Dust problems rile rural residents
A group of Invercargill residents is fed up with the "unnecessary" amount of dust on its rural roads and say the city council is doing nothing to fix the issue.
Staunton Rd resident Ron Giles has lived in on West Plains Rd for 46 years, but said as more and more people moved to the outskirts of Invercargill for the lifestyle, the roads were becoming busier and he believed the council should look at tarsealing them.
He had complained to the council numerous times, but last week received a letter saying the council would be regravelling the road but not tarsealing it.
He understood the cost of sealing roads, but was disappointed with the poor quality of gravel chosen to regravel it, he said.
The type of gravel being used had been used before with "terrible results", he said.
It was very clay-based and during dry patches caused large amounts of dust, he said.
That dust was causing heat pumps to break down and staining driveways and cars. When it was wet, the clay-type gravel made the roads slippery and hard to handle, he said.
"We want gravel that will eliminate dust as much as possible."
He believed the dust was contaminating the drinking water of some properties and some residents were concerned it was causing health issues through spreading the weedkiller that was being sprayed on the side of the road, he said.
Invercargill City Council roading manager Russell Pearson said gravel roads generally caused a lot of dust and sealing roads was an expensive exercise.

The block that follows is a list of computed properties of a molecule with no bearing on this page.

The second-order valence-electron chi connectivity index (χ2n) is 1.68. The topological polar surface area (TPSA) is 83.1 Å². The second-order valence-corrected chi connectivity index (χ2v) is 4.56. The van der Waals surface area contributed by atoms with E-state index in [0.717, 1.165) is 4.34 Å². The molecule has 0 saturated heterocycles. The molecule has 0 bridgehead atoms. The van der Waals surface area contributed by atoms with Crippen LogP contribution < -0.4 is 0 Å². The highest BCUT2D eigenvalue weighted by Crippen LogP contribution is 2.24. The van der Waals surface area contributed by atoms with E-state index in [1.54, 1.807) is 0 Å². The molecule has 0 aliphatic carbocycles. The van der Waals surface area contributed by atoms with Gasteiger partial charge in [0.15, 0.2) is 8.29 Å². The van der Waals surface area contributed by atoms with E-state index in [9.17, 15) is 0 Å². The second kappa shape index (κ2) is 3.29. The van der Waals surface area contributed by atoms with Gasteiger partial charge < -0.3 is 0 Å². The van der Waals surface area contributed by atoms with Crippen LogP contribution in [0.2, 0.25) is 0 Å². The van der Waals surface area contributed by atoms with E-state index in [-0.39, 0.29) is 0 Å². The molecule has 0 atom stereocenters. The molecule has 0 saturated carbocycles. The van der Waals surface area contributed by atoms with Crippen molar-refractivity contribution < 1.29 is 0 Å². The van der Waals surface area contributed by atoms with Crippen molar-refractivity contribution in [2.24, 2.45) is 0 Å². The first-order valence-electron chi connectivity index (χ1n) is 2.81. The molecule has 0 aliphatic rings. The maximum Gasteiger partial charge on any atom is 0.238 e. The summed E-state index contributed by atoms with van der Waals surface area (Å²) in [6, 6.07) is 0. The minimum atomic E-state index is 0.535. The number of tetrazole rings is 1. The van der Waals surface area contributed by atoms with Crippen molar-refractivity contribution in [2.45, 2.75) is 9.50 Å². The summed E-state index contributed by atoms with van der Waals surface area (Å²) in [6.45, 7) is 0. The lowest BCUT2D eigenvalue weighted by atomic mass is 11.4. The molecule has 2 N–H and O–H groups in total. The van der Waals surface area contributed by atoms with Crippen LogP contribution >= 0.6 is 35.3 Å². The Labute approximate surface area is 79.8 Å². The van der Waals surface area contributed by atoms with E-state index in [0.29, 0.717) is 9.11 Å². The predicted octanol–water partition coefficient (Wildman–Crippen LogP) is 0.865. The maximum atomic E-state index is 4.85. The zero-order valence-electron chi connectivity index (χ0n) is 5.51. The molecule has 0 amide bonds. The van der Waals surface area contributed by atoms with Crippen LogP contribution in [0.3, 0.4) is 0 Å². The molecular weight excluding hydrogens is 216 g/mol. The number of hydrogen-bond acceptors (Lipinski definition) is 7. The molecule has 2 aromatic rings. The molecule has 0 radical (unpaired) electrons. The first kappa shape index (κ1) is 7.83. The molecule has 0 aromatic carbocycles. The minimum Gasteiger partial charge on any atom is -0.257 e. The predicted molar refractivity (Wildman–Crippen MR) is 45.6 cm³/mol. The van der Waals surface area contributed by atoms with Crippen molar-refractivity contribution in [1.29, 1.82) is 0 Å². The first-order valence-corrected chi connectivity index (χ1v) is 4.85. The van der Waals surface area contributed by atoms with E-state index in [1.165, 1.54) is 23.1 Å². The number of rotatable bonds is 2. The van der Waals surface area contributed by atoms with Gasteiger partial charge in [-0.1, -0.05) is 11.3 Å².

In some towns and cities when developments were built, an extra fee was charged by the council to the developers to help pay for the extra pressure put on services, he said.
That was not the case in Invercargill, Mr Pearson said.
The roads did not experience very heavy traffic, with about 70 vehicles using Fowler Rd a day and about 50 using Staunton Rd, compared with a street such as Queens Drive, which had about 20,000 vehicles a day, he said.
The council did use gravel with a high clay content, but that was because it packed down on the roads better, providing a better surface to drive on.
To seal the road it would cost hundreds of thousands of dollars, he said.
It was common for the council to receive complaints in the summer about dusty gravel roads, but it was something that was a balance between working within council budgets and ensuring all roads in Invercargill were maintained, Mr Pearson said.
The Southland Times